Hypnosis and sleep

People have been arguing over hypnosis for more than 200 years, but science has yet to fully explain how it actually happens. We see how a person is under hypnosis, but it’s unclear why he or she is like that and how the mind actually works. It’s unlikely that scientists will arrive at a conclusive explanation of the mind in the near future, so it’s a good bet hypnosis will remain something of a mystery as well.

Psychiatrists do agree hypnosis is a trance state characterized by extreme suggestibility, relaxation and heightened imagination. It’s not really like sleep, because the subject is alert the whole time. It is most often compared to daydreaming, or the feeling of “losing yourself”. Under hypnosis we are fully conscious, but we tune out most of the stimuli around us. We seem to focus intently on the subject at hand, to the near exclusion of any other thought.

How can hypnotherapy help?

Hypnotherapy is all about changing patterns of behaviour and that is why it works so effectively as a treatment for many sleep disorders. Though the cause of each sleep disorder will vary from person to person, there are many conditions which are thought to factor into an increased prevalence of some sleep problems in certain individuals. Certain psychiatric disorders, sleep deprivation, various medical conditions and medications as well as previous trauma are all thought to be underlying causes of many a sleep disorder.

Hypnotherapy has long since been used as a way of altering and reconditioning negative patterns of behaviour and it is able to do so by accessing the unconscious mind so it can seek out the root cause of the problem and alter an individual’s perception of it.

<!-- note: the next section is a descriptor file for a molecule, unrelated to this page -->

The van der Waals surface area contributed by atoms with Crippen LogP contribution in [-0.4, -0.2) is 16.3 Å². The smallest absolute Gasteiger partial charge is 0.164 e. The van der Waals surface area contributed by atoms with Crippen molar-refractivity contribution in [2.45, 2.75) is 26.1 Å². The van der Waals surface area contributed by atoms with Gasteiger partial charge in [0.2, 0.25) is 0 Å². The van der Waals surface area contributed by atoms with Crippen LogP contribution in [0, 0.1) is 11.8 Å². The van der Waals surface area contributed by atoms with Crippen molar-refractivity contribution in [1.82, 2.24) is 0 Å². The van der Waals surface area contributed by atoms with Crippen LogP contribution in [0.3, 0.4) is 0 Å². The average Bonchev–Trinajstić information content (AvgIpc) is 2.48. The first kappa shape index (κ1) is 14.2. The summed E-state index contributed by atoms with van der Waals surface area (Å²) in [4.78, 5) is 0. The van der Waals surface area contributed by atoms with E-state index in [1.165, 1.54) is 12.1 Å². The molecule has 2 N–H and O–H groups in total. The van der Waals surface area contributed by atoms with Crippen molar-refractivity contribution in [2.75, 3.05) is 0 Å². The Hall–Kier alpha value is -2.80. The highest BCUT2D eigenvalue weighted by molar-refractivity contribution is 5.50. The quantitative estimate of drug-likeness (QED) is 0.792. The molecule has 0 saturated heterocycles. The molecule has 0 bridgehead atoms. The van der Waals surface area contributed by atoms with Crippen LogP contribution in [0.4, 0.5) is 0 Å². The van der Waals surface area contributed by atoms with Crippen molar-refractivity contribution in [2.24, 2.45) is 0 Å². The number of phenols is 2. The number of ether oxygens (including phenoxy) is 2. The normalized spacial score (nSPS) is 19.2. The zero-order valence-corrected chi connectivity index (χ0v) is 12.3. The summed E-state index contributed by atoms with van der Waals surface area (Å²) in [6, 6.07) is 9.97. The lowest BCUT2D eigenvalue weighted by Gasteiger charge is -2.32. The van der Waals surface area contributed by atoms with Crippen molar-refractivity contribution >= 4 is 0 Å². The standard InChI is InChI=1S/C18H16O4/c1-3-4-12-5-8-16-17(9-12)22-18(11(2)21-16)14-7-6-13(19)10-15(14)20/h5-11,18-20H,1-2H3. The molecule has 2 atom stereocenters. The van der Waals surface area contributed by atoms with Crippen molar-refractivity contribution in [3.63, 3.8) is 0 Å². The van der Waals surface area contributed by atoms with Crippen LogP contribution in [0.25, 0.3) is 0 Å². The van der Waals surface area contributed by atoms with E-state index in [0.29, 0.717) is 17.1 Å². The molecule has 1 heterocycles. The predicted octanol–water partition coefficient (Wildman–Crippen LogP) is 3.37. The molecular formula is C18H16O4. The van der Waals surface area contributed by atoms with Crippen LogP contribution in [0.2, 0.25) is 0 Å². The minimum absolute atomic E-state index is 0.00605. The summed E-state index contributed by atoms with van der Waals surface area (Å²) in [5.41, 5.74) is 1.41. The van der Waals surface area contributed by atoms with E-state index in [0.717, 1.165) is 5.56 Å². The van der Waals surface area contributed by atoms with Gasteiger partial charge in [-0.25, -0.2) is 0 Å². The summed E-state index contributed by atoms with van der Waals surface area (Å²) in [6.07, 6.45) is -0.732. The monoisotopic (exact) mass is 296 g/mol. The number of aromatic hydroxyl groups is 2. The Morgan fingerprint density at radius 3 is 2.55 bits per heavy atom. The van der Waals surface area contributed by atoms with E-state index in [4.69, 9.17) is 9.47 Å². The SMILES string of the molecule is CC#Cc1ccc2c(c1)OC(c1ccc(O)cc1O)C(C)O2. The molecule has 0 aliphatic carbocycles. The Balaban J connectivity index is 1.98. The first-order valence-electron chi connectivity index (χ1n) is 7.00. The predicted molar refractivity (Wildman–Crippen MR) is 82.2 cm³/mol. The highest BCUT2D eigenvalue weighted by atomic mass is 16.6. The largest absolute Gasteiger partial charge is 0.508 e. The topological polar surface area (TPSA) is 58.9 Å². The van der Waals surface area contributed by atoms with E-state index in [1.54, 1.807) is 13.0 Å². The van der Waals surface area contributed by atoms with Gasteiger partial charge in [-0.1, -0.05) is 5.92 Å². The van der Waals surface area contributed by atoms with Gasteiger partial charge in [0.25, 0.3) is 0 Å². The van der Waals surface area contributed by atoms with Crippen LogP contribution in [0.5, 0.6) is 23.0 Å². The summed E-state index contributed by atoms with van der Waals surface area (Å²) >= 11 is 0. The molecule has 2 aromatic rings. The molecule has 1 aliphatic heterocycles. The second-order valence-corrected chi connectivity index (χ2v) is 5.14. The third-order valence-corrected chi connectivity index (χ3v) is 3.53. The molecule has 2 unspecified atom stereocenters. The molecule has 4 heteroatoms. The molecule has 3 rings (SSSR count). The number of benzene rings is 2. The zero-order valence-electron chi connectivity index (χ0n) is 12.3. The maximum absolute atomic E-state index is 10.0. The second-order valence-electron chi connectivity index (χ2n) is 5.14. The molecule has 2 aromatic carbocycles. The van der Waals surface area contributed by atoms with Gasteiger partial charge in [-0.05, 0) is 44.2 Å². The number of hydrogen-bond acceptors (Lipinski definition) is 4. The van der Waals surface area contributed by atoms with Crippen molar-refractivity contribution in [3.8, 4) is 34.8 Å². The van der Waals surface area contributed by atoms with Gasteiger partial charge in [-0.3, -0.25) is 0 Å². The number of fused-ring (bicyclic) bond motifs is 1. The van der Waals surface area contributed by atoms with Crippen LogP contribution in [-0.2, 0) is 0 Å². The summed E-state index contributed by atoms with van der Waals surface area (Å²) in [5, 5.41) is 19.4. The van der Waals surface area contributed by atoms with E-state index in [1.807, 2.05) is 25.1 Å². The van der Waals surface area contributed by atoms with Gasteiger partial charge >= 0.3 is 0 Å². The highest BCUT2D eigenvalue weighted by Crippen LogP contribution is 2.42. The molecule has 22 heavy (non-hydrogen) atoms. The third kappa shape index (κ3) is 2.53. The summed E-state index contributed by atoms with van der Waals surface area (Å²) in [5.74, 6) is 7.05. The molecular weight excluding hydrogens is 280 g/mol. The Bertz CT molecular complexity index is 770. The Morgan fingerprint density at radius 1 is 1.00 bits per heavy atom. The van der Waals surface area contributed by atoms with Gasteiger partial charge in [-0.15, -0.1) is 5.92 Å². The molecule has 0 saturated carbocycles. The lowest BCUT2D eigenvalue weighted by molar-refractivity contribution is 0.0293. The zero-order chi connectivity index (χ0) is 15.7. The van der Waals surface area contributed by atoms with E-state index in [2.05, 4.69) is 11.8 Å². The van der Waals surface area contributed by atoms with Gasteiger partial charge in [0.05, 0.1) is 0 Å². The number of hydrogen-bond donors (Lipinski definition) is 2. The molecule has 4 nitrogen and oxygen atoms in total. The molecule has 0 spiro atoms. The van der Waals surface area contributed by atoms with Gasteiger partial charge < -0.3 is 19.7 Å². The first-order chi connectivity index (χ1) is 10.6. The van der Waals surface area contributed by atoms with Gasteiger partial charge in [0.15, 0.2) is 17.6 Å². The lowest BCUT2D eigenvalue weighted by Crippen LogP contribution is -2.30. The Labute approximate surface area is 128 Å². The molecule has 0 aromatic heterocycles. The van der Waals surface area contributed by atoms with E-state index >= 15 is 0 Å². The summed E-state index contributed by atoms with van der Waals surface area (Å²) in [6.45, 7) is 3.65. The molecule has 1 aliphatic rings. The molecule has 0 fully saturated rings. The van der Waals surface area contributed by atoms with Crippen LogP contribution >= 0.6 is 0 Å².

For example, many sleep disorders are fuelled and worsened by stress and anxiety, issues which – according to hypnotherapy experts – can effectively be resolved with the use of hypnotherapy. Usually it is not a situation itself which causes stress but the way in which we react to it. By inducing a state of deep relaxation in an individual a hypnotherapist will be able to gain access to the unconscious mind so that negative thought patterns and reactions to a particular situation can be turned into more positive ones.

Other techniques used may include that of hypnoanalysis which is a combination of hypnosis and psychotherapy, neuro-linguistic programming (NLP) which explores limiting patterns of behaviour, and visualisation techniques. Visualisation may involve asking a person to imagine themselves in a particular situation feeling relaxed and calm. For example a hypnotherapist may use the guided imagery technique among children with nocturnal enuresis, asking them to imagine something creative like locking their bladder up with a strong colourful key.

A hypnotherapist may use a combination of the techniques mentioned or may feel that the best approach for treating your disorder effectively is just to use one. Either way, your practitioner will be able to tailor treatment to your personal circumstances to achieve the most successful outcome.

More information

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